The Nigerian Medical Association (NMA) has accused the Minister of Labour and Employment, Sen. Chris Ngige, of hate speech with a potency to further worsen the crisis in the nation’s health sector.
NMA in reaction to the Ministers interview on ‘Channels Television’ on Friday said contrary to his comments that resident doctors in developed countries were responsible for their payment of their residency training, the doctors work while running their training programme and are paid by their employers.
A statement signed by President of the NMA, Prof. Innocent Ujah and Secretary General, Dr Philips Ekpe on Saturday in Abuja, expressed total disagreement with the insensitive way and manner some government functionaries carry out their duties’ without considering the plight of the people.
Commending the Federal Government’s efforts to resolve the issues which led to the ongoing strike by the National Association of Resident Doctors (NARD), the NMA said the strike was unnecessary as it could have been avoided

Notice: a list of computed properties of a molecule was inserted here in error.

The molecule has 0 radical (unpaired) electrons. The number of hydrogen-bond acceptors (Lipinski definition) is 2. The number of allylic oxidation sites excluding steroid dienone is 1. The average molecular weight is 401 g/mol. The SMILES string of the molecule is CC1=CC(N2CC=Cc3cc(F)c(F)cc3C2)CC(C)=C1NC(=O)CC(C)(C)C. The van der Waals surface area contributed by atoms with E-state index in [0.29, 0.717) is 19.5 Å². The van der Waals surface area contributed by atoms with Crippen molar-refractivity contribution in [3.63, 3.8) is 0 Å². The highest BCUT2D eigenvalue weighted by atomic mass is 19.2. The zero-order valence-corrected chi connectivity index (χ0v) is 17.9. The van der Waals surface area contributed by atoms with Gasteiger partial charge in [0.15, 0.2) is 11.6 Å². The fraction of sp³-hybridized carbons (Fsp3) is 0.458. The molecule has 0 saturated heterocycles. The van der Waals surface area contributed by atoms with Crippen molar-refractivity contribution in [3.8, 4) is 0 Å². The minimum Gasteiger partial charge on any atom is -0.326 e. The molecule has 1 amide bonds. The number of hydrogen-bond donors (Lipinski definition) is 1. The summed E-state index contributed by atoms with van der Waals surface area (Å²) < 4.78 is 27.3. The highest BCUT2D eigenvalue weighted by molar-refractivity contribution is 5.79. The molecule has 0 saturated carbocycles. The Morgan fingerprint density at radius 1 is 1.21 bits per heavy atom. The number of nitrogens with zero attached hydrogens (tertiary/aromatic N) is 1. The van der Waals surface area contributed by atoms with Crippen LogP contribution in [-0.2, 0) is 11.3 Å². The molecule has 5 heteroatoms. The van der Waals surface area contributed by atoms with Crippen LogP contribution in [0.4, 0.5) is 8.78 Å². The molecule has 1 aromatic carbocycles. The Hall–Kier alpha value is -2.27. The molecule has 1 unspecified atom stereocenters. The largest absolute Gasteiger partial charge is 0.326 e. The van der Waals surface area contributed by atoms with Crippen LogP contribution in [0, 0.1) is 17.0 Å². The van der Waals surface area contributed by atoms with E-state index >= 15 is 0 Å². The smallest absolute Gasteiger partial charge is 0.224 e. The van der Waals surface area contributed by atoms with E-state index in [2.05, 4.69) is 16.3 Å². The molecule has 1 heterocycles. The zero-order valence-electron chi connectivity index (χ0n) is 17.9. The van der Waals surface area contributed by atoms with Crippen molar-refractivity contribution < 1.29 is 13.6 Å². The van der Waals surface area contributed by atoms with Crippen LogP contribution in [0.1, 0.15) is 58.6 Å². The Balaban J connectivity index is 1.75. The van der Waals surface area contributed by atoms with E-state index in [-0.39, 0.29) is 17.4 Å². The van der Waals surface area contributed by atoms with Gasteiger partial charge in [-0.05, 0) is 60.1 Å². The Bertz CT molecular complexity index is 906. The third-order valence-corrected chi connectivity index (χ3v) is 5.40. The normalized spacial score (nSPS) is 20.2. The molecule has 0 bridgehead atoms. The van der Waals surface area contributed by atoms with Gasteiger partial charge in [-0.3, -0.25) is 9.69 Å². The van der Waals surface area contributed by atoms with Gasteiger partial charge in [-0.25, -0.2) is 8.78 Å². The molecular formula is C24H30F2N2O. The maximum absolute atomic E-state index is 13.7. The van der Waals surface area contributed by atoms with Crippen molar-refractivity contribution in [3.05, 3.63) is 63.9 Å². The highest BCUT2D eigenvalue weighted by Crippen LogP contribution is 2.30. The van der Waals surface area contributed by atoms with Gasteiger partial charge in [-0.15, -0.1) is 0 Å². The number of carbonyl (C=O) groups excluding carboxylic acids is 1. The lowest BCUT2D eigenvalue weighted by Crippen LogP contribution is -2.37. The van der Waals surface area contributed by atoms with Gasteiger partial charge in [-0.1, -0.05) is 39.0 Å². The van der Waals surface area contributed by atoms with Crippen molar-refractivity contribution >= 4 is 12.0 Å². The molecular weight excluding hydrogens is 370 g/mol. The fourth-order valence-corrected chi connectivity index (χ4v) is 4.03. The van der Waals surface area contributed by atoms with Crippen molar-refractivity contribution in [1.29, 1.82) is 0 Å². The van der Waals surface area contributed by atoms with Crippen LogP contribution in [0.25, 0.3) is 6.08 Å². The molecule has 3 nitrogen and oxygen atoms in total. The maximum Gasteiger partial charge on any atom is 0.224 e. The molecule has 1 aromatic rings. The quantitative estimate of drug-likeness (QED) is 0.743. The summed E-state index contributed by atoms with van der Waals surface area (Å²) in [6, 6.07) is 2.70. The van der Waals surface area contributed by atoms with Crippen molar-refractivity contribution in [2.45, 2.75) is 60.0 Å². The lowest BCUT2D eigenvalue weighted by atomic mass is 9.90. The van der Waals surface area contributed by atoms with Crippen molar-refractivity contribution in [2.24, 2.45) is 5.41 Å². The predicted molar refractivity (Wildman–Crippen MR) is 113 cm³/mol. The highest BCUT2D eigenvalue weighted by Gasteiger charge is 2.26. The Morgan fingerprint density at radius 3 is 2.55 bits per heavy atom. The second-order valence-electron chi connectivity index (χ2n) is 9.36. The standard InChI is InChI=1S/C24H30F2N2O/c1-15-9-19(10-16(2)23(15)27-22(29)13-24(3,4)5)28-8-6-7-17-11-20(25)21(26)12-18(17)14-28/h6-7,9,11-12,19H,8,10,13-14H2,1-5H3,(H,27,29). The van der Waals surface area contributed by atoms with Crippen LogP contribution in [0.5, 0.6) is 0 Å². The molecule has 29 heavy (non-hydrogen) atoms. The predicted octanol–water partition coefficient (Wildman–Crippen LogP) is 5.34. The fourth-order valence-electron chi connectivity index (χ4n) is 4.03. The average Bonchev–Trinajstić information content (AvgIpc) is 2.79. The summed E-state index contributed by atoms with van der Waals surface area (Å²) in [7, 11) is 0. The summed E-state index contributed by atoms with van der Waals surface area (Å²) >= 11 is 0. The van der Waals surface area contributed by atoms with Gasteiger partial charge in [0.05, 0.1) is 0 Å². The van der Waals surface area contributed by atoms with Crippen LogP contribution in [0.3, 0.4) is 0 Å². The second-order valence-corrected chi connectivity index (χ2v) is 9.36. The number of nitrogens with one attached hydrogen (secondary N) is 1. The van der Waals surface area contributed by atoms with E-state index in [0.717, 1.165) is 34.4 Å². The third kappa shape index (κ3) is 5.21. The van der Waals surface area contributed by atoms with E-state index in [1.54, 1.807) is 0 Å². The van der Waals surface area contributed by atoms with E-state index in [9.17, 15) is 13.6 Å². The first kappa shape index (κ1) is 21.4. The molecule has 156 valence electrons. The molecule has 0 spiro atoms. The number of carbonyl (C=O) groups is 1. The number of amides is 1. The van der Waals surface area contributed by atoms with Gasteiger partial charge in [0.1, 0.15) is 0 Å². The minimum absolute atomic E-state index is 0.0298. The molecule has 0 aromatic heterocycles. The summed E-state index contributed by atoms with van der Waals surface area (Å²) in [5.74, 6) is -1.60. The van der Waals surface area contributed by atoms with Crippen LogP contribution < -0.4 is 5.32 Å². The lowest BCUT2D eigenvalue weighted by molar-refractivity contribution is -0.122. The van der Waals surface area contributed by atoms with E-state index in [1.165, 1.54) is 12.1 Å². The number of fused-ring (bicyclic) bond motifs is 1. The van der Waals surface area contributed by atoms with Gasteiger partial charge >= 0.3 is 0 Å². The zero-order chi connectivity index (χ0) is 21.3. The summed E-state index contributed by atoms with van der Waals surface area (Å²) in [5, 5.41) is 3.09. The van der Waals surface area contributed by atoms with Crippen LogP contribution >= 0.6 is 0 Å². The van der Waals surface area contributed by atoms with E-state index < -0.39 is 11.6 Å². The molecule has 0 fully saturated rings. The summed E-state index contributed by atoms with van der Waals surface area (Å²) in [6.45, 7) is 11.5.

The statement reads in part: “In the interview, the Honourable Minister alleged that in the United States of America (USA) and other developed countries, Resident Doctors pay for their residency training abroad, whereas in Nigeria, the government pays them.
“The Nigerian Medical Association (NMA) wishes to clarify the misinformation by the Honourable Minister in the interview, which is seriously viewed to be a hate speech capable of bringing down the health system in Nigeria and thereby worsening the health care delivery and further escalate the rather unimaginable current brain drain.
“In the United States of America and other developed countries, Resident Doctors work as they are being trained and they are paid by their employers. In the United Kingdom, the employer of Resident Doctors is the NHS, which is similar to what is obtainable in Nigeria.
“Furthermore, Residents also pay to take their postgraduate Medical examinations in the developed countries, which is what also obtains in Nigeria. The NMA is totally in disagreement with the way and manner some government functionaries carry out their duties’ which is completely insensitive to the plight of the people. Accountability is the fulcrum for good governance in all facets and we do not demand anything less from those charged with the responsibility of governing the people.”
The NMA further advised that one way of resolving the lingering crisis in the Nigerian health sector and addressing the rising incidence of brain drain, was for the government to prioritise and improve the healthcare delivery to Nigerians and also improve on the welfare of Medical practitioners and other health workers. (New Telegraph)